Just blocks away from where many Loyola students live, work and study, unaccompanied immigrant children are hidden behind the walls of two immigration shelters in Rogers Park.
Many children in these shelters have either illegally crossed United States borders alone or with their parents. This year, more than 2,500 children were separated from their parents and detained in shelters around the country by the government, according to an article by ProPublica Illinois.
Eleven of these shelters, which house thousands of immigrants each year, are in Illinois, according to ProPublica.
In previous years, the shelters have held children who have crossed the border by themselves. More recently, the shelters were holding children who had been separated from their parents.
The two Rogers Park shelters are The International Youth Center, which can house 15 children, and the International Children’s Center, which is equipped for 70 children.
The shelter in Beverly, also called the International Children’s Center, has a capacity for 40 children. Englewood’s shelter, Casa Heartland at Princeton, can hold 19 children, and Bronzeville’s shelter, a converted nursing home, up to 250, ProPublica reported.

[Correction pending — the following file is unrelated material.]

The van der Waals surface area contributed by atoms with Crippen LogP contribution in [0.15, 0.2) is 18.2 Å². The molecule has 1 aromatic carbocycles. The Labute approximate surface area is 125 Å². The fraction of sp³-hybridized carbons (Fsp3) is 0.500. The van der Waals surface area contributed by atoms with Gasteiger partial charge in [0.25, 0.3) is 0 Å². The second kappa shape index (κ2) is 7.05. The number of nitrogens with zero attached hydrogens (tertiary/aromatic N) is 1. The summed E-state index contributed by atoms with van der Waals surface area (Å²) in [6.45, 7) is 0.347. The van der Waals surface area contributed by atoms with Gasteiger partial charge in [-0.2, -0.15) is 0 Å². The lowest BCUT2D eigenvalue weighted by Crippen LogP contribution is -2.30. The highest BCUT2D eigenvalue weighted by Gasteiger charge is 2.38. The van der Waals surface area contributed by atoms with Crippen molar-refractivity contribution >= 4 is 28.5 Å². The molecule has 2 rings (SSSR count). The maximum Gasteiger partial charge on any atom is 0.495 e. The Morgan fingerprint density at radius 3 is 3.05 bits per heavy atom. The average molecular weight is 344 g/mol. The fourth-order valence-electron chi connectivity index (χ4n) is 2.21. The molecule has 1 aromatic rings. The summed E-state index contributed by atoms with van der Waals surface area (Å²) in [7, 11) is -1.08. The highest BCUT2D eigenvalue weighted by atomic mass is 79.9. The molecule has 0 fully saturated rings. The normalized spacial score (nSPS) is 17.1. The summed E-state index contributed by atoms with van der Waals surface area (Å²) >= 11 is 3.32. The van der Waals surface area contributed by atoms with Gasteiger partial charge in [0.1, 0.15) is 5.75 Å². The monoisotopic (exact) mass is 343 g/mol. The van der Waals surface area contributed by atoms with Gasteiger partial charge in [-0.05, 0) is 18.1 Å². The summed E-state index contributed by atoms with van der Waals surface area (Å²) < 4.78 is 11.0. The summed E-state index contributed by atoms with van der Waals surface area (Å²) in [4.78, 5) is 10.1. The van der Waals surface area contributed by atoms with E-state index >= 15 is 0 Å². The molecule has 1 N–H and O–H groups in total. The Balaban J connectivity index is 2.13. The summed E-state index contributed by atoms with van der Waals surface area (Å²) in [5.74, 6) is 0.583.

Most of the Chicago shelters are operated by Heartland Human Care Services, a division of the non-profit anti-poverty organization, Chicago-based Heartland Alliance.
Heartland didn’t return multiple requests for comment from The Phoenix.
This spring, President Donald Trump’s administration enforced a “zero-tolerance” immigration policy, focusing on prosecuting illegal immigrants, resulting in parents being taken into custody and familial separations. Children have been placed in shelters, foster homes or with other sponsors.
In the Illinois shelters, 100 children were detained as a result of Trump’s policy. As of July 27, 17 children remain in shelters under Heartland’s supervision, ProPublica reported.
Pictures and videos of crying children in enclosures caused world-wide uproar, leading to Trump’s reversal of the policy June 20.
In June, Loyola President Jo Ann Rooney released a statement condemning the separation of families at the border. Approximately 140 students at Loyola are undocumented and are attending college under the Deferred Action for Childhood Arrivals (DACA) program, which Loyola and other universities have supported in the past.
Despite a preliminary injunction from Judge Dana Sabraw ordering children under the age of five to be reunited with their families by July 10 and older children by July 26, 565 children remain separated as of August 16 due to issues with reunification. These can include parents with unknown locations, parents who have been contacted but are outside of the country, parents who have expressed a desire against reunification or other red flags when performing background checks on the parents. The number of children reunited with their parents, taken into a sponsor’s custody or who turned 18 and were released was 2,089, according to the Washington Post.
According to ProPublica, the recent focus has been on shelters in coastal metropolitan areas and states along the southern border, but the existence of shelters in states further north has been widely unknown to the public.